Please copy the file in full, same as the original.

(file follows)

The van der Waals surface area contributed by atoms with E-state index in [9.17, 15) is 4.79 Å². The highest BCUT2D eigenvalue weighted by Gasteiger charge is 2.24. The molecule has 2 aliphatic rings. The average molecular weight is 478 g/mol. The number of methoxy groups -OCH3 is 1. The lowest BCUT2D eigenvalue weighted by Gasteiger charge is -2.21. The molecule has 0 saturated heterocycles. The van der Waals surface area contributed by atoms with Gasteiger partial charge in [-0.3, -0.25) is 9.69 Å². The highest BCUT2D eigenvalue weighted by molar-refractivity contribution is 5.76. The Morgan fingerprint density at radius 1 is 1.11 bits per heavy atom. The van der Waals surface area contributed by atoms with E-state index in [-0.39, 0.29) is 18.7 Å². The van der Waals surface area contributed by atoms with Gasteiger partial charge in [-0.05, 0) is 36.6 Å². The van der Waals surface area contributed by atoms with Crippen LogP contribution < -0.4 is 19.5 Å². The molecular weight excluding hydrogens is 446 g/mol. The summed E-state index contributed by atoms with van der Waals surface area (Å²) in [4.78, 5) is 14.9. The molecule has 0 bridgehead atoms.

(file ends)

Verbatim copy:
The van der Waals surface area contributed by atoms with E-state index in [9.17, 15) is 4.79 Å². The highest BCUT2D eigenvalue weighted by Gasteiger charge is 2.24. The molecule has 2 aliphatic rings. The average molecular weight is 478 g/mol. The number of methoxy groups -OCH3 is 1. The lowest BCUT2D eigenvalue weighted by Gasteiger charge is -2.21. The molecule has 0 saturated heterocycles. The van der Waals surface area contributed by atoms with Gasteiger partial charge in [-0.3, -0.25) is 9.69 Å². The highest BCUT2D eigenvalue weighted by molar-refractivity contribution is 5.76. The Morgan fingerprint density at radius 1 is 1.11 bits per heavy atom. The van der Waals surface area contributed by atoms with E-state index in [-0.39, 0.29) is 18.7 Å². The van der Waals surface area contributed by atoms with Gasteiger partial charge in [-0.05, 0) is 36.6 Å². The van der Waals surface area contributed by atoms with Crippen LogP contribution < -0.4 is 19.5 Å². The molecular weight excluding hydrogens is 446 g/mol. The summed E-state index contributed by atoms with van der Waals surface area (Å²) in [4.78, 5) is 14.9. The molecule has 0 bridgehead atoms.